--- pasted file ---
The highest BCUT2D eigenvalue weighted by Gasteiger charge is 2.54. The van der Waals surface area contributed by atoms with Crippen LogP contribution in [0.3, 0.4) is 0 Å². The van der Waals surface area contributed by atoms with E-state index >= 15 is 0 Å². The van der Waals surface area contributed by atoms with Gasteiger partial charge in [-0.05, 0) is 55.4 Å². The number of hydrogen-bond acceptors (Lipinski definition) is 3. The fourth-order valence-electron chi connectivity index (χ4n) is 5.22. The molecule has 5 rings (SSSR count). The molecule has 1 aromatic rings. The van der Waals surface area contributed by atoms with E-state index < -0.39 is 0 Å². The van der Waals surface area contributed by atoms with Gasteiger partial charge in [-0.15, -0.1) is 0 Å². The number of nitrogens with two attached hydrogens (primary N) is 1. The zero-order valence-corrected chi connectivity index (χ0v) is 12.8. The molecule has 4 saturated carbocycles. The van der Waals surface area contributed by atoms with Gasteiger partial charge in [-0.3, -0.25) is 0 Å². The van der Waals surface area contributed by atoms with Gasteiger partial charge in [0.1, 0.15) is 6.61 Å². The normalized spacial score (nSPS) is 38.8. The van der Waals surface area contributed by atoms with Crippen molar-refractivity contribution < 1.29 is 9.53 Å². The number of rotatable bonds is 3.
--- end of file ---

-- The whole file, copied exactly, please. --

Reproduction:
The highest BCUT2D eigenvalue weighted by Gasteiger charge is 2.54. The van der Waals surface area contributed by atoms with Crippen LogP contribution in [0.3, 0.4) is 0 Å². The van der Waals surface area contributed by atoms with E-state index >= 15 is 0 Å². The van der Waals surface area contributed by atoms with Gasteiger partial charge in [-0.05, 0) is 55.4 Å². The number of hydrogen-bond acceptors (Lipinski definition) is 3. The fourth-order valence-electron chi connectivity index (χ4n) is 5.22. The molecule has 5 rings (SSSR count). The molecule has 1 aromatic rings. The van der Waals surface area contributed by atoms with E-state index < -0.39 is 0 Å². The van der Waals surface area contributed by atoms with Gasteiger partial charge in [-0.15, -0.1) is 0 Å². The number of nitrogens with two attached hydrogens (primary N) is 1. The zero-order valence-corrected chi connectivity index (χ0v) is 12.8. The molecule has 4 saturated carbocycles. The van der Waals surface area contributed by atoms with Gasteiger partial charge in [-0.3, -0.25) is 0 Å². The van der Waals surface area contributed by atoms with Gasteiger partial charge in [0.1, 0.15) is 6.61 Å². The normalized spacial score (nSPS) is 38.8. The van der Waals surface area contributed by atoms with Crippen molar-refractivity contribution < 1.29 is 9.53 Å². The number of rotatable bonds is 3.